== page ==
C.M. appeared without counsel and was questioned in regard to three areas of particular concern: (1) the criminal case pending in Howard County against C.M. for fraud by check; (2) the bankruptcy matter brought to the Character Committee's attention by Mr. Kuta; and (3) the civil suit filed against C.M. by Mr. Steinar Marteinsson alleging the conversion of $25,000. In regard to his arrest for fraud by check, C.M. explained that in 1975 he had purchased carpet for installation in a house he was constructing in Howard County. When he arrived at the house the day after installation, the carpet had been removed and he suspected that the installers had come back the previous evening and stolen the carpet. He then issued a check to the same carpet company to purchase replacement carpet and stopped payment on the check after Page 172 receiving delivery of the new carpet. C.M. admitted that he was not certain who had removed the carpet and that he had stopped payment on the check so as not to pay the company twice. Further questioning revealed that C.M. sold the house shortly thereafter and utilized the proceeds "to live on." He never attempted to pay for the replacement carpet before he was arrested in 1977. At that point, he agreed to satisfy the debt by making eleven monthly installment payments. C.M. testified that he was currently having the matter expunged from his record. The factual setting relating to C.M.'s bankruptcy was more complex. C.M. explained that in the late 1960's several persons joined in the formation of the Metro America Corporation for the purpose of real estate development and named C.M. president. Metro America subsequently acquired a piece of property on Hill Road in Prince George's County, Maryland. This property was encumbered by two deeds of trust: the first deed of trust was held by Mr. and Mrs. Clarence Carroll, while the second deed of trust was held by Mr. Eugene Thomas.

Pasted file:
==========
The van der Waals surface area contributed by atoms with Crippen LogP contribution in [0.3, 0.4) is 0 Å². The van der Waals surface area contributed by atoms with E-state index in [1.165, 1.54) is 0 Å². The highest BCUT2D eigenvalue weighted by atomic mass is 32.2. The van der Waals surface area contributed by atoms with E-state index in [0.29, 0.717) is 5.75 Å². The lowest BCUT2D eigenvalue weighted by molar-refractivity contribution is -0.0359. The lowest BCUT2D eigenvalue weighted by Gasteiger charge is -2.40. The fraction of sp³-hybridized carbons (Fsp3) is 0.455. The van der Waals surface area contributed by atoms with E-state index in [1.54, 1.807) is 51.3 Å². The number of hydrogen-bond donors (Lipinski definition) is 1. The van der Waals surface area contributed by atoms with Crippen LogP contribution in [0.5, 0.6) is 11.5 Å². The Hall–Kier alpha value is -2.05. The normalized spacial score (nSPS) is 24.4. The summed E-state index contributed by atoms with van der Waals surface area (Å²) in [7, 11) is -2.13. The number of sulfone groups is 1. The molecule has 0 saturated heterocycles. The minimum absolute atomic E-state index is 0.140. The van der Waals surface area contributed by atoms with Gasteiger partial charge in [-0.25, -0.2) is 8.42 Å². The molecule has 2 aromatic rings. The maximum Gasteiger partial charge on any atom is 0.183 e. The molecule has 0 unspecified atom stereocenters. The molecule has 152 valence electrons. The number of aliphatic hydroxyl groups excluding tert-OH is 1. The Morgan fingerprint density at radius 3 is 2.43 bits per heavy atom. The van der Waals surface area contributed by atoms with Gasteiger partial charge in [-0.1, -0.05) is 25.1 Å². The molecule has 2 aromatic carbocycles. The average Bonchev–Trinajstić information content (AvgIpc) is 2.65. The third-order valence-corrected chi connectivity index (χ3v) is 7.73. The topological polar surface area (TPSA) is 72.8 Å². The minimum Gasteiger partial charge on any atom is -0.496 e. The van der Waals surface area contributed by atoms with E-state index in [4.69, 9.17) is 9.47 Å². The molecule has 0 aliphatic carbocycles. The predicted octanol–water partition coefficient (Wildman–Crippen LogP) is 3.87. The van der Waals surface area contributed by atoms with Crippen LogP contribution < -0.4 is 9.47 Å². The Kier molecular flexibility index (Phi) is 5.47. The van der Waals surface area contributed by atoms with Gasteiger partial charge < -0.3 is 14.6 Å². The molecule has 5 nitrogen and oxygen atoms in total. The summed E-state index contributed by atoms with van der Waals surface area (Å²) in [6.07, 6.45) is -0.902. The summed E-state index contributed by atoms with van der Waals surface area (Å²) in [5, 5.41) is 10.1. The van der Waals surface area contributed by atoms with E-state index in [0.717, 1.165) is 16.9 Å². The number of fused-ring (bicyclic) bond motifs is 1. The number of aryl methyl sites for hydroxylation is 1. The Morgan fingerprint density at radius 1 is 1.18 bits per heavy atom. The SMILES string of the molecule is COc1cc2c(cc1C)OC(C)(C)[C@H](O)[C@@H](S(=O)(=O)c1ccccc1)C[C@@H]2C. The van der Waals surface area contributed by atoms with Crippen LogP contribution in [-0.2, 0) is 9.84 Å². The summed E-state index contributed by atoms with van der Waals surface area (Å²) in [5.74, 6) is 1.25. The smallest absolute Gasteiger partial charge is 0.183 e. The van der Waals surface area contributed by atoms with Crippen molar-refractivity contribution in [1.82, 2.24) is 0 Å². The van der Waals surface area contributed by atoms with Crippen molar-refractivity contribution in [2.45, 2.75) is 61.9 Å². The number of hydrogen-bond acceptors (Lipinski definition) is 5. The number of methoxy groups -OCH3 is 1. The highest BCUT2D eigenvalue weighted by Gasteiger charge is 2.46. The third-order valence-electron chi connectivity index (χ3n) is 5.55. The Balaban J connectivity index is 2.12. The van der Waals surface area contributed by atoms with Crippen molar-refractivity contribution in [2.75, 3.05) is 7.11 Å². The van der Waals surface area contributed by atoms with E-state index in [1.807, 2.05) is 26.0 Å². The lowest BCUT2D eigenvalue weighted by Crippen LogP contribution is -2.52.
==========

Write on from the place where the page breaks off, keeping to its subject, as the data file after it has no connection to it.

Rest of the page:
As the real estate market declined, Metro America ceased to operate and its charter was forfeited in 1975. In 1977, without any authorization from the other principals of Metro America, C.M. deeded the Hill Road property to himself as compensation for salary earned over the years. In 1982, C.M. fell behind on payments to the first trust and foreclosure proceedings were instituted. At this time, C.M. and his wife filed a Chapter 13 bankruptcy petition and the foreclosure actions were stayed. In order to protect his interest in the property, the owner of the second trust, Mr. Thomas, purchased the first trust and entered into a consent order with C.M. which required that C.M. pay Mr. Thomas $653.00 per month. By November, 1983, C.M. was late in making payments to Mr. Thomas. The possibility of foreclosure notwithstanding, C.M. entered into an installment contract in December, 1983, to sell the Hill Road property to another couple. The Page 173 purchasers had given C.M. $1,000 in cash and a $1,500 promissory note as down payment and agreed to make monthly payments of $653.00 per month thereafter. In light of C.M.'s default, however, Mr. Thomas moved to have the foreclosure stay lifted, which was accomplished on January 6, 1984. A foreclosure sale was subsequently scheduled for May 4, 1984. In response, C.M., with the advice of counsel, filed a Chapter 7 bankruptcy petition on behalf of Metro America Corporation on March 2, 1984. The Bankruptcy Court, however, lifted the foreclosure stay and imposed sanctions against C.M.'s attorney, Richard McGill, Esq. During questioning before the Character Committee, C.M. admitted that this bankruptcy petition was filed to delay foreclosure on the Hill Road property. Finally, C.M. was questioned as to the substance of allegations in the Marteinsson suit that he had converted $25,000. C.M. denied the allegations in toto. Following this hearing, the Character Committee unanimously agreed that C.M. should not be recommended for admission to the Maryland Bar. The Character Committee filed a formal report to this end on October 30, 1984.